Because she still remains in Florida, Solomon’s family will be able to drive down on weekends to visit. One member of her family however did make the move with her: Hugo, her friendly French bulldog, who spends his days with Solomon at the gallery space.

For Solomon’s first exhibition, she will be showcasing Renaissance Men, a photography exhibition by New Orleans art collective Generic Art Solutions. The photographs are all modern recreations of famed paintings throughout history with the two members of the collective Matt Vis and Tony Campbell representing all of the people depicted in their works. The results of mining iconic works of art and placing them in a contemporary context are sometimes humorous, other times mordant and often laced with political and cultural critiques.

For their modern reinterpretation of Gericault’s famed painting The Raft of the Medusa, the collective reimagines the work as a raft of survivors from the infamous BP oil spill that ravaged the Gulf of Mexico. Another work reworks the image Michelangelo’s Pietà (the depiction of the crucified Jesus lying on the lap of Mary) by replacing the two Biblical figures with two soccer players after an arduous match.

Her upcoming shows, Solomon says, will continue to showcase the same caliber of art that she exhibited in St. Petersburg. While the gallery specializes in South Korean painting and ceramics, her new exhibits will showcase works in all mediums from around the world, including works by Florida artists.

While Miami’s art market is crowded and competitive, Solomon has no doubt her gallery will succeed. Although her decision to move was abrupt, she has no doubt she made the right decision as she says her quick intuition has steered her well in the past.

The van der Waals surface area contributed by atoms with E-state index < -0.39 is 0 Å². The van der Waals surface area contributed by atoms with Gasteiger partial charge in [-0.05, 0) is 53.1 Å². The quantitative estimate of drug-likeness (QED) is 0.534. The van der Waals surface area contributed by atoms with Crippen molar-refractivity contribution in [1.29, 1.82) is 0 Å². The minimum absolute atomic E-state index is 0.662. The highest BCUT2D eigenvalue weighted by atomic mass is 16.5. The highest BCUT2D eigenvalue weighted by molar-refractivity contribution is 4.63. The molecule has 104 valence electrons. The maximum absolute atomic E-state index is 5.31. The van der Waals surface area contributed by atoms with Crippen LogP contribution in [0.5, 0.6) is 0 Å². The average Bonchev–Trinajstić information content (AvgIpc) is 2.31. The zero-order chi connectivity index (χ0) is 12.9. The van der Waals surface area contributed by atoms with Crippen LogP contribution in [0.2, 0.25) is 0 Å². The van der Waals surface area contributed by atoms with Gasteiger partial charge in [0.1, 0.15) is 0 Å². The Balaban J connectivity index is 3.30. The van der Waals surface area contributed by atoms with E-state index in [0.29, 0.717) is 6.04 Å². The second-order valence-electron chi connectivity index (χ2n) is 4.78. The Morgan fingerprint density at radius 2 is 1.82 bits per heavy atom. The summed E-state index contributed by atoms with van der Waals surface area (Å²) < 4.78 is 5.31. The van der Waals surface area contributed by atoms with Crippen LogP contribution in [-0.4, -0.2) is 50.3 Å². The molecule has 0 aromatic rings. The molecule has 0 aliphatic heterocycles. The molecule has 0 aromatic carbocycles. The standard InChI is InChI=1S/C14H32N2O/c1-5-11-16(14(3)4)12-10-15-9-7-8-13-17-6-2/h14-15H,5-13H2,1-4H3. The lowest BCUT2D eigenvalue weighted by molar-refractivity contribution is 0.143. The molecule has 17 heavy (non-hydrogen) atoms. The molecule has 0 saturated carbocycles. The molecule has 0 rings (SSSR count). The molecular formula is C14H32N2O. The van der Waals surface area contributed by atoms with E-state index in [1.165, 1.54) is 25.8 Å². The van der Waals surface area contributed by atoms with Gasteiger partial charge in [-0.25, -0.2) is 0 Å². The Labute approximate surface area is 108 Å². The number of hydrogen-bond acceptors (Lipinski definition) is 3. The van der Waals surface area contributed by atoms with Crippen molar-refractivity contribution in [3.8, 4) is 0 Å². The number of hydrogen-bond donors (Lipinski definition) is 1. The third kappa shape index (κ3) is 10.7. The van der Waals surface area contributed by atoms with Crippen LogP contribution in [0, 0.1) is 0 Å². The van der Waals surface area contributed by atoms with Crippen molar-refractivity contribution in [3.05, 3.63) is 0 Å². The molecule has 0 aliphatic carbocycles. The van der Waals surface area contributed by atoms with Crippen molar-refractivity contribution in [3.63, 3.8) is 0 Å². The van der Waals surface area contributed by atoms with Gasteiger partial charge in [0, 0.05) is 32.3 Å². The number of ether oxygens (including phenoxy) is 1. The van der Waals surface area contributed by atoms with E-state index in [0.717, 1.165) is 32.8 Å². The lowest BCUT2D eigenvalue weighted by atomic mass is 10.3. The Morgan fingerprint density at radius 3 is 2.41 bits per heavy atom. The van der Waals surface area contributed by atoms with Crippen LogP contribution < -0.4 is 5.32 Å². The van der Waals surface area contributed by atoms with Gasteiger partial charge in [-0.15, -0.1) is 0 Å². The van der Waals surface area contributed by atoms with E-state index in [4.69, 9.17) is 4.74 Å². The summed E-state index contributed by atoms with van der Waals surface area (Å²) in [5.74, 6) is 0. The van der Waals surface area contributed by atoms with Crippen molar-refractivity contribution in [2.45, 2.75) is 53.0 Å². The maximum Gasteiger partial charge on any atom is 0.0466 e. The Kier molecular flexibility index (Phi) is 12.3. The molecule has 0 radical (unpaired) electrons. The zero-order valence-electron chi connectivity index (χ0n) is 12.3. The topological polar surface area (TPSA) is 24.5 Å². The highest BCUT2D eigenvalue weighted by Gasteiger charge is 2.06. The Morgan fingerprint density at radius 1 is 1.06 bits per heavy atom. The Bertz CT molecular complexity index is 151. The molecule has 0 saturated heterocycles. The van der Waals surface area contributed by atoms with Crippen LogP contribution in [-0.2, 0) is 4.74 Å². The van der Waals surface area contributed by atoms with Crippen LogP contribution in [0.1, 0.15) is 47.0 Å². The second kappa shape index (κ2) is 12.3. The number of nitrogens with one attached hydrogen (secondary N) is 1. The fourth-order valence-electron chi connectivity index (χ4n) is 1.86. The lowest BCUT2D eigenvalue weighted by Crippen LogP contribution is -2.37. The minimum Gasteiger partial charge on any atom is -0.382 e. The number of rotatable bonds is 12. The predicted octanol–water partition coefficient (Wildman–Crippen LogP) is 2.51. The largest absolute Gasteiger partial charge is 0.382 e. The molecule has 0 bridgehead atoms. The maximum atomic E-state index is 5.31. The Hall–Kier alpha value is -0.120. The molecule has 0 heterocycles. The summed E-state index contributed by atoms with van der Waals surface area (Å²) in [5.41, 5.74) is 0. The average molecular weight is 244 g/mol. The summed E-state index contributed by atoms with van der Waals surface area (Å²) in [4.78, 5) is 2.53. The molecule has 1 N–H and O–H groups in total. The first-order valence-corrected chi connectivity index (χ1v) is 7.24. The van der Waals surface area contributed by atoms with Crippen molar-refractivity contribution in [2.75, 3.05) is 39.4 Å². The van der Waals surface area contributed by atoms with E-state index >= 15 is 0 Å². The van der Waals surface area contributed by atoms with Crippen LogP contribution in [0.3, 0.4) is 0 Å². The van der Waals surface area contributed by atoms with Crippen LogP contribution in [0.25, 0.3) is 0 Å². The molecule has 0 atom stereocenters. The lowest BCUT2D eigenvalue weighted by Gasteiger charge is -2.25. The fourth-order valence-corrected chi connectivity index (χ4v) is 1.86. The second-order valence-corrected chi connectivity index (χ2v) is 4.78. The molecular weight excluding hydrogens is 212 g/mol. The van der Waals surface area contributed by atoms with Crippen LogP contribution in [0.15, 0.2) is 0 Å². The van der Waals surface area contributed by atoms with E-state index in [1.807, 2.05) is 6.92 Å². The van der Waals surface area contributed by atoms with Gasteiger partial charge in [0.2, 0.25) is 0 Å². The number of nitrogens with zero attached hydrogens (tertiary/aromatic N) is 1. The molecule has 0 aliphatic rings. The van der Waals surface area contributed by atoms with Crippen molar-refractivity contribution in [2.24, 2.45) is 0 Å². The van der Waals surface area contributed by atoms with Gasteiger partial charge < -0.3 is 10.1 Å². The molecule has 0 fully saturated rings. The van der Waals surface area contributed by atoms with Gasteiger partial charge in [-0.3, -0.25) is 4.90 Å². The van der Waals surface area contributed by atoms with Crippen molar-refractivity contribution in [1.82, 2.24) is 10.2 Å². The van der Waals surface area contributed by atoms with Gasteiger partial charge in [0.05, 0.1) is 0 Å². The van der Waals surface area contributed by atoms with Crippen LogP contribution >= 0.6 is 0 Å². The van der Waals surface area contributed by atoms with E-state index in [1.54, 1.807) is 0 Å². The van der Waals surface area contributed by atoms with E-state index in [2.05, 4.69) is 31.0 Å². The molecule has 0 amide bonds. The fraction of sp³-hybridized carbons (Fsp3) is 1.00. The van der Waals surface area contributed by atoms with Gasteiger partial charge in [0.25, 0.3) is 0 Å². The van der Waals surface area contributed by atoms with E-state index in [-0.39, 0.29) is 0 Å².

She tells an anecdote about the time she told her grandmother she was going to marry her husband after a four-month engagement, her grandmother replied to her by saying “he who acts in haste, repents at leisure.”

“It seemed to work out OK on the marriage side, so hopefully it will be OK on the gallery side.”

Read more Visual Arts stories from the Miami Herald

Miami Herald

Join the

The Miami Herald is pleased to provide this opportunity to share information, experiences and observations about what's in the news. Some of the comments may be reprinted elsewhere on the site or in the newspaper. We encourage lively, open debate on the issues of the day, and ask that you refrain from profanity, hate speech, personal comments and remarks that are off point. Thank you for taking the time to offer your thoughts.

The Miami Herald uses Facebook's commenting system. You need to log in with a Facebook account in order to comment. If you have questions about commenting with your Facebook account, click here.

Have a news tip? You can send it anonymously. Click here to send us your tip - or - consider joining the Public Insight Network and become a source for The Miami Herald and el Nuevo Herald.

Hide Comments

This affects comments on all stories.

Cancel OK

  • Marketplace

Today's Circulars

  • Quick Job Search

Enter Keyword(s) Enter City Select a State Select a Category